Controlling the Centre

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Strong squash players dominate the central zone of the court. This helps them in several ways. It helps them handle uncertainty i.e. where the next shot from their opponent will come from. And it helps them with ‘growth’ i.e. shortening the average time to hit the ball and maximising the time they have to set up their own future shots.

So what is the relevance of squash strategy to personal flexibility?

Firstly, imagine a two-dimensional matrix with columns for personal planning (strong or weak). And rows for direction (clear or unclear). There are 4 quadrants in the matrix.

Those whose natural inclination is strong planning and clear direction forward are thought of as strategic and focussed. And unkindly, as ‘control freaks’. For the control freaks, if operating in a turbulent or increasingly uncertain environment, their supporters (employers, sports coaches, parents, teachers or tutors) can help them become more comfortable with uncertainty and more agile under turbulent conditions – become dynamic planners and become tolerant of multiple versions of the truth, perhaps caused by some versions being out of date faster than others. Football goalies are perhaps a sports example of control freaks.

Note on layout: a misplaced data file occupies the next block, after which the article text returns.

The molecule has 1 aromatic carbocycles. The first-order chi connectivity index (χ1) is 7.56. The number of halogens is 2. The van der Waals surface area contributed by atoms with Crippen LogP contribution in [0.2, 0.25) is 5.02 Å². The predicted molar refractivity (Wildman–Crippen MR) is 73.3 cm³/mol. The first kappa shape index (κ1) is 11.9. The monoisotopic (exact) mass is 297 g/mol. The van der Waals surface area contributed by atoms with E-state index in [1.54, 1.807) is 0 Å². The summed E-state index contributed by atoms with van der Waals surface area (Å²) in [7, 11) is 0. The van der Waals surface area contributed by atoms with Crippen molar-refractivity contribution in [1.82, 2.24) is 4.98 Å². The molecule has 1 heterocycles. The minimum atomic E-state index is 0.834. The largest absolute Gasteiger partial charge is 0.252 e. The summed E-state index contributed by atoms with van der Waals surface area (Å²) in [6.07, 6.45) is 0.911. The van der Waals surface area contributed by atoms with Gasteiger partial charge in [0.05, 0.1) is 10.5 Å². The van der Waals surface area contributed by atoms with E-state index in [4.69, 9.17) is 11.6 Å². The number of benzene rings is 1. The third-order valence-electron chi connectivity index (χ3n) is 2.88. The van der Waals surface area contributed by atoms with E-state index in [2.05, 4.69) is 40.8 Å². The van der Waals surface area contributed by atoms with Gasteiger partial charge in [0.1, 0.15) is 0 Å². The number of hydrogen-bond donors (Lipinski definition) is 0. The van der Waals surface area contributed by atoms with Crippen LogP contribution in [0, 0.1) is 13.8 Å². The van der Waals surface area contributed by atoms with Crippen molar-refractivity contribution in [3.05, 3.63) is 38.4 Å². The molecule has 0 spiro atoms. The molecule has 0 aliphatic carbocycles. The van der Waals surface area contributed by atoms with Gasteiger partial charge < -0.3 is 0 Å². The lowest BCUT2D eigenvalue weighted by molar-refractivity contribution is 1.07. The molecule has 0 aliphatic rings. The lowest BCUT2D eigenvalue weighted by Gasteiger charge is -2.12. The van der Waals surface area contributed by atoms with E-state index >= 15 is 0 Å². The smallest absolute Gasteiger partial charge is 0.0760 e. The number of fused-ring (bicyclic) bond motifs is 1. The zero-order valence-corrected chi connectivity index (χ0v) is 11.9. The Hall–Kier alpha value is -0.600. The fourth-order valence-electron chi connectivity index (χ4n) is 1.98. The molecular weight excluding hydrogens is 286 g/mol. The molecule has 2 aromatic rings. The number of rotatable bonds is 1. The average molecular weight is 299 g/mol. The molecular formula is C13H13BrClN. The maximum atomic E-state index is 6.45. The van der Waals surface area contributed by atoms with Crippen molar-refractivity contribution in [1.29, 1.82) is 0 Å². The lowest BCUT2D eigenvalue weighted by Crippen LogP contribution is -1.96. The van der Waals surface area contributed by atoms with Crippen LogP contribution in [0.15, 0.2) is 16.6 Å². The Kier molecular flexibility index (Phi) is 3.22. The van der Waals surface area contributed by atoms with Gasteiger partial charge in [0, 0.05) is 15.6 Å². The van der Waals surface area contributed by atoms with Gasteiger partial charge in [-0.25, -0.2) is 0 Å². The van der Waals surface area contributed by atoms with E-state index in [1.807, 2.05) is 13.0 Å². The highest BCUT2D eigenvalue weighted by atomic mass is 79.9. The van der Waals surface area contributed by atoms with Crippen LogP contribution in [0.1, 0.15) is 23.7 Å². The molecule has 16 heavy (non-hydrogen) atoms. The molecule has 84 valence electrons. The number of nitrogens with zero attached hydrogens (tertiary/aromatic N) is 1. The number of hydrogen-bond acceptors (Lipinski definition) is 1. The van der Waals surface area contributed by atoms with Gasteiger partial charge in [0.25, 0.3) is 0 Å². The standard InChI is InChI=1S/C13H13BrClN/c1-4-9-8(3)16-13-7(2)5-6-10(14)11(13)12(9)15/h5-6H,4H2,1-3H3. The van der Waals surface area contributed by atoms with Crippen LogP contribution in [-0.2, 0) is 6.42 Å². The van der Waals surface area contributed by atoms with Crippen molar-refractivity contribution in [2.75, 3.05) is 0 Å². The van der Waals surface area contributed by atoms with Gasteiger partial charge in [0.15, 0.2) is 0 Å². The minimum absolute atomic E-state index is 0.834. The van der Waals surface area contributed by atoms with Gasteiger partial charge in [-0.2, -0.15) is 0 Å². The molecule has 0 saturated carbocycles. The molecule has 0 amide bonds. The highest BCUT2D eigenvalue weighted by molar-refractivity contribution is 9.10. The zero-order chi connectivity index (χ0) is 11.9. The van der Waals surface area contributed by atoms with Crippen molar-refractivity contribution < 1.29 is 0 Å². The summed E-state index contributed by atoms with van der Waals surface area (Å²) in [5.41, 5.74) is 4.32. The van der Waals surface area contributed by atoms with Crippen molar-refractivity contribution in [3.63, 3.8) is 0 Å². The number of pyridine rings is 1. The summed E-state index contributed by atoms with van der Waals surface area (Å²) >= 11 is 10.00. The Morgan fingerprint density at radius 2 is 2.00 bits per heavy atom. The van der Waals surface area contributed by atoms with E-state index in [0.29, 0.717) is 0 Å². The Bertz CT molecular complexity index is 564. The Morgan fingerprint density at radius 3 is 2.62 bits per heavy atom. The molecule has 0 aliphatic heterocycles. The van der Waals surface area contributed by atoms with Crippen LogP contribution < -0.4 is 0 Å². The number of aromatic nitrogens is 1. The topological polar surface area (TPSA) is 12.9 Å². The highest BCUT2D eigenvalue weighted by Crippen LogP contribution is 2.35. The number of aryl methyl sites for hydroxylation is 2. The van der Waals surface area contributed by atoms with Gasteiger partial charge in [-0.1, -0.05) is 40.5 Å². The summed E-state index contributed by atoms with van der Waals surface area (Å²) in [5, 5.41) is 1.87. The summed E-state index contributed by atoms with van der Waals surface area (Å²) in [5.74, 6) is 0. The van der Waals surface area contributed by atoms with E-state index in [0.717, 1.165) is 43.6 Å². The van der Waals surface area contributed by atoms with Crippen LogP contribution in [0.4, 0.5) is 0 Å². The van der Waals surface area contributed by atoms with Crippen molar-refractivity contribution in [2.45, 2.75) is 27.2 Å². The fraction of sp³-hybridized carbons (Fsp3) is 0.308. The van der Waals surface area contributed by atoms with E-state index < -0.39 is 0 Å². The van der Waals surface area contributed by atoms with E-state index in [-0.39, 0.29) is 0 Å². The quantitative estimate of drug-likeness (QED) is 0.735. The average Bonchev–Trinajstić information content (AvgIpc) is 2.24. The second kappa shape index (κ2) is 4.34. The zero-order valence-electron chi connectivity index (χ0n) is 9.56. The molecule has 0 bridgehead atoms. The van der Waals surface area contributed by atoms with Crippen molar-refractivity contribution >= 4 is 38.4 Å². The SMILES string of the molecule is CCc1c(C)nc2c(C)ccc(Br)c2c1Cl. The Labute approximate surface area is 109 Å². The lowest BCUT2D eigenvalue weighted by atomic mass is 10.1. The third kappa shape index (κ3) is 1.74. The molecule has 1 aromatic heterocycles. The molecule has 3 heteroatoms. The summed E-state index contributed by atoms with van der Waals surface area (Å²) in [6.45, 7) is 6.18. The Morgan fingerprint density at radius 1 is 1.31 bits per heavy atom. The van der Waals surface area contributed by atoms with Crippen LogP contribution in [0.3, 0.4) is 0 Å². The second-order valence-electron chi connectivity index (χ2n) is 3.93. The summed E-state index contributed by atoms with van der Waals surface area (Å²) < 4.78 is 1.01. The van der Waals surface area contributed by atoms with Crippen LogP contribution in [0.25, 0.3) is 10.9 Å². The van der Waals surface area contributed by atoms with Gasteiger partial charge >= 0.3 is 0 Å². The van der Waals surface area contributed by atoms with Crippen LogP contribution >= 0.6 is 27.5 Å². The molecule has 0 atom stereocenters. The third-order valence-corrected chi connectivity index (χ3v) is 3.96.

Those whose natural inclination is strong planning but weak direction forward are the long suffering, ‘steady eddies’.  For the steady eddies, their supporters can reassure them on direction and encourage them to rely on more dynamic planning approaches – less detailed and less complex plans, more empowerment and more self-belief. Civil servants serving politicians (especially under UK Brexit) are perhaps a workplace example of steady eddies.

Those whose natural inclination is weak planning and unclear direction, are the go with the flow, ‘fatalists’. People who are fatalistic in their home life probably need supporter encouragement to build some hopes and aspirations. Anything that gets them to experience the taste of success is a good start. Supporters can help them to become better planners, project members or team players. Spectators at a sports game are perhaps an example of fatalists in the sense not of supporting their team, but of being an onlooker.

Finally, those whose natural inclination is weak planning but clear direction forward are ‘opportunists’, making their own luck. For the opportunists, their supporters need to encourage them to create more control for more benefit. With control coming from teamwork, planning and quicker influence. Football strikers are perhaps a sports example of opportunists.